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Supreme Court Justice considers prenups

Marriage|Relationships | 22 Mar 2017 2

Supreme Court Justice Lord Wilson of Culworth raised questions about the legal validity of prenuptial agreements at an event this week.

Speaking to law students at the University of Bristol, the 71 year-old Deputy President of the Supreme Court asked whether:

“We have now reached the stage in which, if acting with appropriate care and understanding, parties should be allowed to elect the sort of marriage which they want.”

Some held the view, he said, the spouses should not be allowed to make their own decisions in relation to the financial side of marriage, given the institution’s public status. In this view, prenuptial agreements represented a watered-down version of marriage he explained.

“One view is that in those circumstances parties should not be able to opt for marriage-lite, in which the law’s verdict about the extent of their obligations on divorce in the light of all the circumstances which have arisen is overridden by what they chose to agree perhaps many years earlier.”

But, he asked:

“I wonder… whether by modern standards that view is too patronising. Does it make our law inappropriately intrusive into personal, adult arrangements?”

Her referred to the precedent-setting case of Radmacher v Granatino in 2010, in which the Supreme Court ruled that prenuptial agreements should be binding as long as it had been freely entered into, except where:

“…in the circumstances prevailing it would not be fair to hold the parties to their agreement.”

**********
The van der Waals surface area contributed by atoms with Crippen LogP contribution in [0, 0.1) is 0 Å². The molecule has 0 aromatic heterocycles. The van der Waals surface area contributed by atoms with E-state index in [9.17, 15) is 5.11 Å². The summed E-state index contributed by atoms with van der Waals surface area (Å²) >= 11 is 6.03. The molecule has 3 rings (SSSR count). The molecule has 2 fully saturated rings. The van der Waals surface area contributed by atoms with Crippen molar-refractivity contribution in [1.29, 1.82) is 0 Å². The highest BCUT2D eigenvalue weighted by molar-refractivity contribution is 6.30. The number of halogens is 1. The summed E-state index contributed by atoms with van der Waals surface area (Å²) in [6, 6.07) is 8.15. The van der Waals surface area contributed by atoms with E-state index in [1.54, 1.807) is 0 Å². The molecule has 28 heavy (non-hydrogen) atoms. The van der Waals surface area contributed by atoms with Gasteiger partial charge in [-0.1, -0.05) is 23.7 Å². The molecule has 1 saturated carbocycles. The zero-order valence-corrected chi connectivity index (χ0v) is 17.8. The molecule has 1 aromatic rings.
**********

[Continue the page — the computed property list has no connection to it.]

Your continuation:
But the nature of such circumstances “may need further attention” His Lordship claimed.

The family courts needed to consider, he continued, “how far individual couples should be free to re-write that essential feature of the marital relationship as they choose.”

Read Lord Wilson’s speech here.

The blog team at Stowe is a group of writers based across our family law offices who share their advice on the wellbeing and emotional aspects of divorce or separation from personal experience. Guest contributors also regularly contribute to share their knowledge.

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    1. Andrew says:

      Well, well. Is somebody finally listening?

    2. Andrew says:

      Now I come to think of it: the bit about “circumstances prevailing” reminds me of the screen villain who is reminded of the terms of a deal and says “That was then; this is now”.
      Perhaps the easiest way for the judiciary to get it right and save face would be to decide that where there was a prenup that is the most important of all the prevailing circumstances.

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